Alexandra Mercante Gives Back

As part of her Laboratory Leadership Service training, Dr. Mercante (left) was part of a CDC Epi-Aid team that assisted with an E.coli O157 outbreak investigation at a goat farm in rural Connecticut.

Alexandra Mercante completed her PhD in 2011. Her path to the Laney Graduate School’s Microbiology and Molecular Genetics (MMG) doctoral program, however, was an interesting one that found her “in” the MMG program before she was actually a Laney student.

“Before graduate school, I was working as a research technician in the microbiology lab of another MMG professor, Dr. Charles P. Moran. As a research technician I was able to collaborate with MMG graduate students, and they always spoke in a positive manner about the Laney Graduate School and their training, so when it was time for me to apply to graduate school the choice was easy.”

At Laney, Mercante’s research focused on how the sexually transmitted bacterial pathogen Neisseria gonorrheae turns genes on and off in order to develop resistance to antibiotics, which impacts the way that Neisseria gonorrheae can survive and cause disease inside humans. “I was always interested in bacterial pathogens that had a big impact on public health. Initially I considered HIV research, but my heart was always in microbiology. In addition, I knew through discussions with other Laney Graduate School students that Dr. William Shafer was an excellent mentor so that also compelled me to do my graduate research in his laboratory.”

Today, Mercante is at the U.S. Centers for Disease Control and Prevention. She recently completed the Laboratory Leadership Service (LLS) fellowship program, a two-year training program that prepares early-career laboratory scientists to become future public health laboratory leaders. “As an LLS Fellow in the Enteric Diseases Laboratory Branch, I have led various laboratory safety and quality systems projects and activities that have benefited the branch in many ways. In addition to my laboratory systems work, I also serve as a health communications liaison, which allows me the opportunity to translate and disseminate the impactful scientific work that we do to a broad audience.”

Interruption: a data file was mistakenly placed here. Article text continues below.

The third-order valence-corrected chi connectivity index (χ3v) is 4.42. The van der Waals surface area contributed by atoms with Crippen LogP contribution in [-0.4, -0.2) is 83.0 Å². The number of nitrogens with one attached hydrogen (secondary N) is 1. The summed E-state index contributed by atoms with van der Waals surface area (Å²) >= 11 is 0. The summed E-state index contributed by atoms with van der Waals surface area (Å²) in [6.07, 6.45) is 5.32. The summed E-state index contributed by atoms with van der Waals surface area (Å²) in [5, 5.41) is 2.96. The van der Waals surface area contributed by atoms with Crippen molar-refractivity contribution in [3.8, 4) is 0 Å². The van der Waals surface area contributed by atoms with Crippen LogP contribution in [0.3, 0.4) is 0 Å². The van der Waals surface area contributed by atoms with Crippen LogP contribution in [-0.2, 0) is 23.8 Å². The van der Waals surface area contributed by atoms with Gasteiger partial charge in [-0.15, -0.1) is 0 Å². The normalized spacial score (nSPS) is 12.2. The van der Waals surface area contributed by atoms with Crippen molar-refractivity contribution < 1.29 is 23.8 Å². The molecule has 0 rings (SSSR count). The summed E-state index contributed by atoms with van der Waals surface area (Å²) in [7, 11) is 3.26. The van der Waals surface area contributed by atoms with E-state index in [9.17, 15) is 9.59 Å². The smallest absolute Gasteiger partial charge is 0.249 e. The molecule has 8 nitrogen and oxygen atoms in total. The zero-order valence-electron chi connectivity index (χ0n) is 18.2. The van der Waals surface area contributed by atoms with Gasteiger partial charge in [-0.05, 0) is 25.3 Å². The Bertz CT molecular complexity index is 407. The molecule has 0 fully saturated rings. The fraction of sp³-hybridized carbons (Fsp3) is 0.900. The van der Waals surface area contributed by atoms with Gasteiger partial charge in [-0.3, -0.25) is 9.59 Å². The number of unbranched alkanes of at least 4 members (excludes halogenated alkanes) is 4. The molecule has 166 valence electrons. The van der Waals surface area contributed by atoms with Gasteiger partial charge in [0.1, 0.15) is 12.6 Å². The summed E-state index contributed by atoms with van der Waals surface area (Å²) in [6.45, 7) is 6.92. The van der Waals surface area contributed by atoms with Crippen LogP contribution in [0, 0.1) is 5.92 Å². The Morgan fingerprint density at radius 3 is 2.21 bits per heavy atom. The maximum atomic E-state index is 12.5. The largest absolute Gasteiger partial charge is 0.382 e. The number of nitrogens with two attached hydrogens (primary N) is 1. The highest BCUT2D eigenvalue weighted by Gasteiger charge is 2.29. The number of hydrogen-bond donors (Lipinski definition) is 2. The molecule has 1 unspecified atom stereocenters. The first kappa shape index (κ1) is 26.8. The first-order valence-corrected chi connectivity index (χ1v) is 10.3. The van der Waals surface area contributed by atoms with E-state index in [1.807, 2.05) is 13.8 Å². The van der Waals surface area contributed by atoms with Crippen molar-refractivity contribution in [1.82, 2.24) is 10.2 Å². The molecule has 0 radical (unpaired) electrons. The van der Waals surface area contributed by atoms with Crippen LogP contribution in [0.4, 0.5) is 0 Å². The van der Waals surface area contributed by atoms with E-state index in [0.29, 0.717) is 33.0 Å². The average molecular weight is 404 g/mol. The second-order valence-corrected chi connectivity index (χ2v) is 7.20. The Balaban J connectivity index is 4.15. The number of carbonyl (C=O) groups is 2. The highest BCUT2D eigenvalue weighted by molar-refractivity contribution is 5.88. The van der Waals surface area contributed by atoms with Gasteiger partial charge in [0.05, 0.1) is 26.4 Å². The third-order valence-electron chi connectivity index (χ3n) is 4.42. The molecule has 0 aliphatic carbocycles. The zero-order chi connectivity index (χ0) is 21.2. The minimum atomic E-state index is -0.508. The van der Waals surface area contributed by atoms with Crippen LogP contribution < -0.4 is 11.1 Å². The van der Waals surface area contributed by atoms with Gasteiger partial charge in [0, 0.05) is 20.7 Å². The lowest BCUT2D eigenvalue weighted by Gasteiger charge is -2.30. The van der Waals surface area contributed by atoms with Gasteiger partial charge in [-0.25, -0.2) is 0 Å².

In the busy years since her time at Laney, Mercante has carved out time to stay connected and give back to the Laney Graduate School. She has served as a panelist in the Pathways Beyond the Professoriate series, which brings LGS alumni back to campus to discuss their professional pathways beyond Emory. She has participated as a guest scientist in the Laney Network Exchange, an annual event where LGS students meet and network with LGS alumni from a variety of professional sectors. She is a seminars committee member in Laney’s Graduate Division of Biological and Biomedical Sciences. And she is a guest panelist for Emory’s Summer Undergraduate Research Experience or SURE program.

While Mercante’s ongoing involvement at Emory is beneficial to Laney students, Mercante also sees professional value in working with tomorrow’s public health leaders. “While I am still early in my scientific career, I do know that my future career goals include imparting the value of conducting applied public health research based on a foundation of rigorous laboratory quality and safety systems. My ideal next career step will hopefully incorporate all of these elements in addition to my passion for effective and inventive ways to communicate about the importance of public health laboratory systems and science.”